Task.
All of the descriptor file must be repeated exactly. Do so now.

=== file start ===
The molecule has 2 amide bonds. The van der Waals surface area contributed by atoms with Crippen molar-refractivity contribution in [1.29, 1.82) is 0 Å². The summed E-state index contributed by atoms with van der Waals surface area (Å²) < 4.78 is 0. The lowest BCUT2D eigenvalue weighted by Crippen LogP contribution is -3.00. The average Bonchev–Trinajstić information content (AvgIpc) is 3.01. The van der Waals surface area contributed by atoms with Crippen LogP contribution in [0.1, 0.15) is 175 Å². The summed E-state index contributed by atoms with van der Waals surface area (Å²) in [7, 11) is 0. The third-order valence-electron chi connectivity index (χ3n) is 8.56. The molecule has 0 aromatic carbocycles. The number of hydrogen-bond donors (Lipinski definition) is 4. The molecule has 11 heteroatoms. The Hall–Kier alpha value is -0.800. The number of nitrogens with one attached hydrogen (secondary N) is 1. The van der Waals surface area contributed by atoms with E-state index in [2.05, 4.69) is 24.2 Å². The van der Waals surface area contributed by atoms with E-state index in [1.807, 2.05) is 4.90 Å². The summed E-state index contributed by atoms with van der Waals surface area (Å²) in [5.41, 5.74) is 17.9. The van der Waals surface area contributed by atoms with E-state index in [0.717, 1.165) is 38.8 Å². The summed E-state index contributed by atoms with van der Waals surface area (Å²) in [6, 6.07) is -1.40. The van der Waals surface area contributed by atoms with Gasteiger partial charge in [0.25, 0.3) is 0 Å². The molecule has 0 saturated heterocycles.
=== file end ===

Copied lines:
The molecule has 2 amide bonds. The van der Waals surface area contributed by atoms with Crippen molar-refractivity contribution in [1.29, 1.82) is 0 Å². The summed E-state index contributed by atoms with van der Waals surface area (Å²) < 4.78 is 0. The lowest BCUT2D eigenvalue weighted by Crippen LogP contribution is -3.00. The average Bonchev–Trinajstić information content (AvgIpc) is 3.01. The van der Waals surface area contributed by atoms with Crippen LogP contribution in [0.1, 0.15) is 175 Å². The summed E-state index contributed by atoms with van der Waals surface area (Å²) in [7, 11) is 0. The third-order valence-electron chi connectivity index (χ3n) is 8.56. The molecule has 0 aromatic carbocycles. The number of hydrogen-bond donors (Lipinski definition) is 4. The molecule has 11 heteroatoms. The Hall–Kier alpha value is -0.800. The number of nitrogens with one attached hydrogen (secondary N) is 1. The van der Waals surface area contributed by atoms with E-state index in [2.05, 4.69) is 24.2 Å². The van der Waals surface area contributed by atoms with E-state index in [1.807, 2.05) is 4.90 Å². The summed E-state index contributed by atoms with van der Waals surface area (Å²) in [5.41, 5.74) is 17.9. The van der Waals surface area contributed by atoms with E-state index in [0.717, 1.165) is 38.8 Å². The summed E-state index contributed by atoms with van der Waals surface area (Å²) in [6, 6.07) is -1.40. The van der Waals surface area contributed by atoms with Gasteiger partial charge in [0.25, 0.3) is 0 Å². The molecule has 0 saturated heterocycles.